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I've read around the subject of temporary tables and scope and all the answers i've seen don't seem to talk about one of my concerns.

I understand that a local temporary table's scope is only valid withing the lifetime of a stored procedure or child stored procedures. However what is the situation with regard to concurency. i.e. if i have a stored procedure that creates a temporary table which is called from two different processes but from the same user/connection string, will that temporary table be shared between the two calls to that one stored procedure or will it be a case of each call to the stored procedure creates an unique temporary table instance.

I would assume that the temporary table belongs to the scope of the call to the stored procdure but i want to be sure before i go down a path with this.

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up vote 71 down vote accepted

Local temporary tables (start with #) are limited to your session; other sessions, even from the same user/connection string, can't see them. The rules for the lifetime depend on whether the local temporary table was created in a stored procedure:

  • A local temporary table that is created in a stored procedure is dropped when the procedure ends; other stored procedures, or the calling process, can't see them.
  • Other local temporary tables are dropped when the session ends.

Global temporary tables (start with ##) are shared between sessions. They are dropped when:

  • The session that created them ends
  • AND no other session is referring to them

This command can be handy to see which temporary tables exist:

select TABLE_NAME from tempdb.information_schema.tables

And this is handy to drop temporary tables if you're not sure they exist:

if object_id('tempdb..#SoTest') is not null drop table #SoTest

See this MSDN article for more information.

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+1 This is an awesome answer. Can you please confirm this? If a stored procedure is being executed multiple times from the same connection string, the latter statement if object_id... determines the existence of a temporary table in the session from which it is being called. Is my understanding correct? I understand that sessions won't know the existence of temp tables but I'm just wondering if the object_id returns the value based on a session. – Legend May 22 '13 at 19:45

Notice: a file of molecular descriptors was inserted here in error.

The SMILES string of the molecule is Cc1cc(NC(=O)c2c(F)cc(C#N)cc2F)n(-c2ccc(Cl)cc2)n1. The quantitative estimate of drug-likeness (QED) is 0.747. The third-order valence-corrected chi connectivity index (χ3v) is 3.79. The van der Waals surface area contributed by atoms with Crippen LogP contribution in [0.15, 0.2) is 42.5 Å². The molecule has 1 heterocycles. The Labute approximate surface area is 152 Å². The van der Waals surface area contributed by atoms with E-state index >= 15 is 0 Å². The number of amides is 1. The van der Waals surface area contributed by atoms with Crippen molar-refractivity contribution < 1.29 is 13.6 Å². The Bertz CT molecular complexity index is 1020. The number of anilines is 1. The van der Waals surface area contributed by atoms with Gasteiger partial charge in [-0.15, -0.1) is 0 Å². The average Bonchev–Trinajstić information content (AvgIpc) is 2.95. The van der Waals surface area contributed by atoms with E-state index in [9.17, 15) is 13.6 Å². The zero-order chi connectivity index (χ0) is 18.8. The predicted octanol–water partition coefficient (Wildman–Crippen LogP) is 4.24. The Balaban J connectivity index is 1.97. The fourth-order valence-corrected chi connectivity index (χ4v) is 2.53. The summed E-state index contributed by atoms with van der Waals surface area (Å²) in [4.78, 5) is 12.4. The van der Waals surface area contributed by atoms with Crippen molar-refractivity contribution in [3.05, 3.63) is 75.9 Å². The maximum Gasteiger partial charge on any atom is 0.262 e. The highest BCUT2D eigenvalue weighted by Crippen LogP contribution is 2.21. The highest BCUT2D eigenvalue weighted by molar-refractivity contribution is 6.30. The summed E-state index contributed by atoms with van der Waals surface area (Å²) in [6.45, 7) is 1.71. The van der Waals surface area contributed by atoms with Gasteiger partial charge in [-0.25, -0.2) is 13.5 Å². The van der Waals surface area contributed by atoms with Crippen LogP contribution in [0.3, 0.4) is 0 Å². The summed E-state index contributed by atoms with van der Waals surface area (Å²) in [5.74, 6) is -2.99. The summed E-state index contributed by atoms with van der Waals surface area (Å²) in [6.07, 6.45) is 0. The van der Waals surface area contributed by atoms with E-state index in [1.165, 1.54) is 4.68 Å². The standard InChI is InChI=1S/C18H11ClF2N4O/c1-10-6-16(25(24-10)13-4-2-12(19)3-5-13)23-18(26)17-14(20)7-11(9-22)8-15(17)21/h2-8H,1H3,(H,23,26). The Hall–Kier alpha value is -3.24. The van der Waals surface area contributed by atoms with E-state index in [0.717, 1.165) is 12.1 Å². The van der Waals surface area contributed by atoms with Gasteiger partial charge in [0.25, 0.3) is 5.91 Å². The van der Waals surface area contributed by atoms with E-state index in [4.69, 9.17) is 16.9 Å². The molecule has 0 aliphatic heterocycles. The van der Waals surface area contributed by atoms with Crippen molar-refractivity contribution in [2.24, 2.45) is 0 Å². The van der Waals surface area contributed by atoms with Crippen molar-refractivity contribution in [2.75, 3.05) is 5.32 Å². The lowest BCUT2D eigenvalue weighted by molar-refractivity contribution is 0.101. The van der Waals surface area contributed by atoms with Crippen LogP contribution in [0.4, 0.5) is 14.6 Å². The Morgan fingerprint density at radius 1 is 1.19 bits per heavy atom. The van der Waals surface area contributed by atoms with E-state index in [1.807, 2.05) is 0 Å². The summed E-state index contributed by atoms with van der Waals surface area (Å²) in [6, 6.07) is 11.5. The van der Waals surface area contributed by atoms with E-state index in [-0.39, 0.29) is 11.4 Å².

@Legend: object_id should only see temporary tables from your own session. Should be easy to test. – Andomar May 22 '13 at 22:31
+1 Yes just checked it myself too. Really appreciate your response. Thank you. – Legend May 22 '13 at 22:44
Someone's stealing your thunder :)… – Alex Nov 19 '14 at 17:27

The temporary table will be accesible to the instance of the procedure that creates it

The following script

Exec ('Select 1 as col Into #Temp Select * From #Temp')
Exec ('Select 2 as col Into #Temp Select * From #Temp')






Or an error because the table already exists.

The temporary table will also be accesible by any 'child' procedures that the initial procedure runs as well.

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+1 Good point, Exec() starts an inner scope. Temporary tables created inside exec() are not visible to the parent. The parent's temporary tables are visible to the child, but if the child creates a temporary table with the same name, it will create a new table. – Andomar May 21 '09 at 11:23
Proofed! Brilliant! – Kuyenda Dec 6 '09 at 19:42

The folowing article might help: "How to Share Data Between Stored Procedures"

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You might also think about using table variables. They have a very well-defined scope, and they are sometimes faster than their temporary table counterparts. The only problem with table variables is that they cannot be indexed, so some performance could be lost despite their nature. Check here for some more information on the subject.

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The big difference between table variables and temporary tables is that you cannot ALTER TABLE a table variable. You can, however, ALTER TABLE a temporary table. – Kuyenda Dec 6 '09 at 19:43
Table Variables are good, but usually if you're not going to store a lot of information in them. I generally try to use CTEs and when I can't, I'll use a temporary table with an index. – DataGirl Mar 13 '12 at 13:31

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